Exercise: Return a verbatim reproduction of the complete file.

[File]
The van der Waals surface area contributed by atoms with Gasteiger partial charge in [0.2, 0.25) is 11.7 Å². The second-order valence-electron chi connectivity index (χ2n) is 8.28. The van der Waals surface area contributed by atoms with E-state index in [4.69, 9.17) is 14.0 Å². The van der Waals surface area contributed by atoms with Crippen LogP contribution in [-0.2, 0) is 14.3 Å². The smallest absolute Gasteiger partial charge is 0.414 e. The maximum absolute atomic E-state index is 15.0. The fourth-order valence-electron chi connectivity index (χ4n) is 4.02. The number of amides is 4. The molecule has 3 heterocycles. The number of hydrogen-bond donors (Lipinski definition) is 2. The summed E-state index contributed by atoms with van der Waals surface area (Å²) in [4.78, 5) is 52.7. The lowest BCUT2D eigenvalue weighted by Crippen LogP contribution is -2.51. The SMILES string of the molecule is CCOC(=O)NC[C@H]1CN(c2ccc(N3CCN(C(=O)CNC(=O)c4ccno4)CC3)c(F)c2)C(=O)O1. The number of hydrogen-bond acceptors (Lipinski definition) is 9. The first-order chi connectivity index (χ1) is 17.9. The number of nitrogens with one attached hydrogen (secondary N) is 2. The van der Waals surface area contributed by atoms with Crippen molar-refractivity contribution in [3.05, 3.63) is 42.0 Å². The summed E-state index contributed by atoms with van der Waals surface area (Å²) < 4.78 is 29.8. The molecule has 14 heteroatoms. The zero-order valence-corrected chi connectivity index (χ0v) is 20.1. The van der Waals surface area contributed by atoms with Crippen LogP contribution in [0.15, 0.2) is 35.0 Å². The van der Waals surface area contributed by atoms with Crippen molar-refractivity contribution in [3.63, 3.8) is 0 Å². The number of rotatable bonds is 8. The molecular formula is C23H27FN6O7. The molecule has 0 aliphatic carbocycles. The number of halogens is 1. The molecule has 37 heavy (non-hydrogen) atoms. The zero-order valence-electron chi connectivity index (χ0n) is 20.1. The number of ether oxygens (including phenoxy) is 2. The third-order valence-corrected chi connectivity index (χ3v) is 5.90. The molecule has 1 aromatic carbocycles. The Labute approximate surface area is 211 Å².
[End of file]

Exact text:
The van der Waals surface area contributed by atoms with Gasteiger partial charge in [0.2, 0.25) is 11.7 Å². The second-order valence-electron chi connectivity index (χ2n) is 8.28. The van der Waals surface area contributed by atoms with E-state index in [4.69, 9.17) is 14.0 Å². The van der Waals surface area contributed by atoms with Crippen LogP contribution in [-0.2, 0) is 14.3 Å². The smallest absolute Gasteiger partial charge is 0.414 e. The maximum absolute atomic E-state index is 15.0. The fourth-order valence-electron chi connectivity index (χ4n) is 4.02. The number of amides is 4. The molecule has 3 heterocycles. The number of hydrogen-bond donors (Lipinski definition) is 2. The summed E-state index contributed by atoms with van der Waals surface area (Å²) in [4.78, 5) is 52.7. The lowest BCUT2D eigenvalue weighted by Crippen LogP contribution is -2.51. The SMILES string of the molecule is CCOC(=O)NC[C@H]1CN(c2ccc(N3CCN(C(=O)CNC(=O)c4ccno4)CC3)c(F)c2)C(=O)O1. The number of hydrogen-bond acceptors (Lipinski definition) is 9. The first-order chi connectivity index (χ1) is 17.9. The number of nitrogens with one attached hydrogen (secondary N) is 2. The van der Waals surface area contributed by atoms with Crippen molar-refractivity contribution in [3.05, 3.63) is 42.0 Å². The summed E-state index contributed by atoms with van der Waals surface area (Å²) < 4.78 is 29.8. The molecule has 14 heteroatoms. The zero-order valence-corrected chi connectivity index (χ0v) is 20.1. The van der Waals surface area contributed by atoms with Crippen LogP contribution in [0.15, 0.2) is 35.0 Å². The van der Waals surface area contributed by atoms with Crippen molar-refractivity contribution in [3.63, 3.8) is 0 Å². The number of rotatable bonds is 8. The molecular formula is C23H27FN6O7. The molecule has 0 aliphatic carbocycles. The number of halogens is 1. The molecule has 37 heavy (non-hydrogen) atoms. The zero-order valence-electron chi connectivity index (χ0n) is 20.1. The number of ether oxygens (including phenoxy) is 2. The third-order valence-corrected chi connectivity index (χ3v) is 5.90. The molecule has 1 aromatic carbocycles. The Labute approximate surface area is 211 Å².